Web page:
European Commission Killing Off Thousands of EU Domains Due to Brexit

After the Brexit vote, I wrote that there could be an impact on EU registrants based in the UK. Over the past year, the UK government has been engaged in negotiations with the EU to navigate the application of Article 50 and the UK's exit from the European Union. While there has been a lot of focus on issues like the customs union and the border between Ireland and Northern Ireland, the eventual departure of the UK from the EU will have a tangible impact on the European digital economy. more

Leveraging Trademark Data to Drive Domain Name Strategy

For years, corporate domain name portfolio managers have struggled with determining whether or not their portfolios were the "right" size. Managers of mature domain name portfolios have often felt that their portfolios were bloated, containing domains that were no longer needed. Conversely, domain managers of newer portfolios have sometimes known that gaps existed. Regardless, the question remains -- just how many domains should a corporate portfolio contain? more

Accreditation & Access Model For Non-Public Whois Data

In the current debate over the balance between privacy and Internet safety and security, one of the unanswered questions is: "How will those responsible for protecting the public interest gain access to the non-public data in the WHOIS databases post General Data Protection Regulation (GDPR)?" In an attempt to prevent WHOIS data from going "dark," several community members have been working for the past weeks to create a model that could be used to accredit users and enable access to the non-public WHOIS data. more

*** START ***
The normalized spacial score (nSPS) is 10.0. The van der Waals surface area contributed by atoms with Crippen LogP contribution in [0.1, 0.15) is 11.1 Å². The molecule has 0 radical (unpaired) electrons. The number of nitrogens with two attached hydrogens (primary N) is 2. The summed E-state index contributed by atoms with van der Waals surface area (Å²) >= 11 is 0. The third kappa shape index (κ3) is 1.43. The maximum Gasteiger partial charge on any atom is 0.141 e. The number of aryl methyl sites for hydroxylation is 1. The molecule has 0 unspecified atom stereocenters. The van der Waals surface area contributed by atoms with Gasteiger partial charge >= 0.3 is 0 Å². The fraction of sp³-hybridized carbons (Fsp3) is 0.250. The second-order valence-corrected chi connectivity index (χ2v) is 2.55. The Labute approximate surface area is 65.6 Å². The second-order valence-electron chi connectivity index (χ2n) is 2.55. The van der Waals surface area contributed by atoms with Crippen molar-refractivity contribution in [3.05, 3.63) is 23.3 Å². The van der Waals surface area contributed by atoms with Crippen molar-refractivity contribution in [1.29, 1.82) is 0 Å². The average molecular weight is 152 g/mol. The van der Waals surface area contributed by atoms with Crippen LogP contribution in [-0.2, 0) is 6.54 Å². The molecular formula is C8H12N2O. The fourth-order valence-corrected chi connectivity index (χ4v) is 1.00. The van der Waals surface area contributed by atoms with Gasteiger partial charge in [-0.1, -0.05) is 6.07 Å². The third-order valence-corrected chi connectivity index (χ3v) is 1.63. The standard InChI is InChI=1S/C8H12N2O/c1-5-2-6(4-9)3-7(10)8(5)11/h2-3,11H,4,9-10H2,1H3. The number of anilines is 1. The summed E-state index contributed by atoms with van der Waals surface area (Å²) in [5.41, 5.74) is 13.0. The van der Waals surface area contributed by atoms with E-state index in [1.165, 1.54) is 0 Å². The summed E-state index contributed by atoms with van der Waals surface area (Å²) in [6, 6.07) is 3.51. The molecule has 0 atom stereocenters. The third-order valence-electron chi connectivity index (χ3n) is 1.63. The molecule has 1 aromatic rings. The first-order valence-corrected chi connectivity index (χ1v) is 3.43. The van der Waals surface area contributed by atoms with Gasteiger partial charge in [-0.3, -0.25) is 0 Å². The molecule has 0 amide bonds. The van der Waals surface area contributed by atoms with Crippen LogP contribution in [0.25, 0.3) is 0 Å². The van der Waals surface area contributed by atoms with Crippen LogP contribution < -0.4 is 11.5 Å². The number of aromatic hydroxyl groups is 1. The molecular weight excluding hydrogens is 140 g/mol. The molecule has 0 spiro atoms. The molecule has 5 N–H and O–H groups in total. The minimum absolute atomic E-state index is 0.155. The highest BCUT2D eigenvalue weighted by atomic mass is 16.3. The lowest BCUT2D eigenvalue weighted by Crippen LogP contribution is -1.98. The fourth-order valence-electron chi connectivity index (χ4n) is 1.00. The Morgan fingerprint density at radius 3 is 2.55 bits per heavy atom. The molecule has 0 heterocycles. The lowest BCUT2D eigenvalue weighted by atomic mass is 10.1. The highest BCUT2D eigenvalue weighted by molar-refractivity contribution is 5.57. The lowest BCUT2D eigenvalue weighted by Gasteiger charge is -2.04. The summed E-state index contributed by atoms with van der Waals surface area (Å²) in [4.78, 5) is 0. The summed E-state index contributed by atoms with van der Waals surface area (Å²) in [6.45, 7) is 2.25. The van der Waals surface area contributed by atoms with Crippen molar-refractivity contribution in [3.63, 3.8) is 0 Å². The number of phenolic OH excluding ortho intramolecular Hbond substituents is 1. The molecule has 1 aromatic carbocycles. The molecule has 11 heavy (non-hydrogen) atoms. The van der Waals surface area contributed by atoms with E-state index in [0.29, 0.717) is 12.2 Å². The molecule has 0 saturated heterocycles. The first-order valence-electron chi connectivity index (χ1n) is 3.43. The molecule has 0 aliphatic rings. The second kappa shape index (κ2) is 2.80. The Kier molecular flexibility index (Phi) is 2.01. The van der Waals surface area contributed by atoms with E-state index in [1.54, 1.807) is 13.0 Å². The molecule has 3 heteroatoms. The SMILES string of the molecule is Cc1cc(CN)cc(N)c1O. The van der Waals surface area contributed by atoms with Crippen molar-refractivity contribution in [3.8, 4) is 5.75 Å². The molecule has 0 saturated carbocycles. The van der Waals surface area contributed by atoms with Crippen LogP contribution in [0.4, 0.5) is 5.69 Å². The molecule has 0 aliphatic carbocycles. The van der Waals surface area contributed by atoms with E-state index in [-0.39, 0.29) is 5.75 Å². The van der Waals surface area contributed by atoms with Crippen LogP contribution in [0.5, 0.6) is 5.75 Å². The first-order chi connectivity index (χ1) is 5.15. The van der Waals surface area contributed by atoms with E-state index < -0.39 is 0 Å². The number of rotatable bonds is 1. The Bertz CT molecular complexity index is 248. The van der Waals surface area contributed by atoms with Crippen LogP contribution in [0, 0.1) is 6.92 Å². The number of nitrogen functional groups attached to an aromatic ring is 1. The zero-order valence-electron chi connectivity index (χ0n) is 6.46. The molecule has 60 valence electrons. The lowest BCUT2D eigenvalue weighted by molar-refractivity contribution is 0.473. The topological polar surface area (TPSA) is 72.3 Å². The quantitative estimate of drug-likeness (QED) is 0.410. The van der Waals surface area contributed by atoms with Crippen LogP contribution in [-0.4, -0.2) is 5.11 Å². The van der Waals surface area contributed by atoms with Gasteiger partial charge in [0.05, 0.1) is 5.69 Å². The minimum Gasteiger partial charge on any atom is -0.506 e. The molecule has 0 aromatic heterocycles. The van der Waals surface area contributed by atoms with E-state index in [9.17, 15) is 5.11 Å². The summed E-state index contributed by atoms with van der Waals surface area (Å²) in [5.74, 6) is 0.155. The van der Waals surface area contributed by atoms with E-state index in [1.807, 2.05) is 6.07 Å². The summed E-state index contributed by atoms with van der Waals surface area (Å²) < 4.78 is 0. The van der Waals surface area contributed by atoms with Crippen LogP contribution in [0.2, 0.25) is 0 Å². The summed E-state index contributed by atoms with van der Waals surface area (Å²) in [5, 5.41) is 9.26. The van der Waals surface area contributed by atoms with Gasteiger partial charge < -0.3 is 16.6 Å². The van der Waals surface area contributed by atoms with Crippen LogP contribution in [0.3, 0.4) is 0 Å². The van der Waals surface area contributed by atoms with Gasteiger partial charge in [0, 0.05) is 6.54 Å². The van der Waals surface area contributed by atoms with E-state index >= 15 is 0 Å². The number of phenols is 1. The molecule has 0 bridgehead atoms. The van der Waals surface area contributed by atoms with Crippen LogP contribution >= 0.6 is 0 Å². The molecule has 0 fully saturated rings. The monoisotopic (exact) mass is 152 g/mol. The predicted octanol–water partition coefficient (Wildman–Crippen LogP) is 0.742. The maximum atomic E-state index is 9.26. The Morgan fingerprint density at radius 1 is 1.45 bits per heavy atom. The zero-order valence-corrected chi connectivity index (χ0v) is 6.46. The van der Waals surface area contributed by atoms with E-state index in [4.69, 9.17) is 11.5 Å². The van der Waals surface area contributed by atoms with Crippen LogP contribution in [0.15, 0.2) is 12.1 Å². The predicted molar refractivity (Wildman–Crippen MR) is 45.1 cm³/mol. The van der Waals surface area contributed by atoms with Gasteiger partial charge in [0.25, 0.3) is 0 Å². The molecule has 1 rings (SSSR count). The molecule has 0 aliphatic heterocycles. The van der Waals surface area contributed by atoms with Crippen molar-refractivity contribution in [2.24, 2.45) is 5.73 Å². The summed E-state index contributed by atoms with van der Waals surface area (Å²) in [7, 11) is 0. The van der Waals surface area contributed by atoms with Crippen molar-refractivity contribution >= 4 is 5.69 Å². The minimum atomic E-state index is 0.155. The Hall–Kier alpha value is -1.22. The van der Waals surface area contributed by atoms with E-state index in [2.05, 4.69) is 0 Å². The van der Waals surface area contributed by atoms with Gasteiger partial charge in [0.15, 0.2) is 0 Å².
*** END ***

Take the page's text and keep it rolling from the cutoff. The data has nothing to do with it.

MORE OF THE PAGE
GDPR and What Comes Next: The Parade of Horribles

The compliance deadline for the European Union's General Data Protection Regulation (GDPR) is nearly upon us, the unveiling of a proposed model to bring WHOIS into compliance is said to come from ICANN next week, and everyone is scrambling to understand all that's involved. Implementation of a revised WHOIS model is clearly on the horizon, but what comes after may be the real story! Specifically, if WHOIS information becomes more than nominally restricted, what's the consequence to the data controllers (ICANN and the contracted parties) who implement this revised model? more

What's So Outrageous Asking High Prices for Domain Names?

Panels appointed to hear and decide disputes under the Uniform Domain Name Dispute Resolution Policy (UDRP) have long recognized that three letter domains are valuable assets. How investors value their domains depends in part on market conditions. Ordinarily (and for good reason) Panels do not wade into pricing because it is not a factor on its own in determining bad faith. more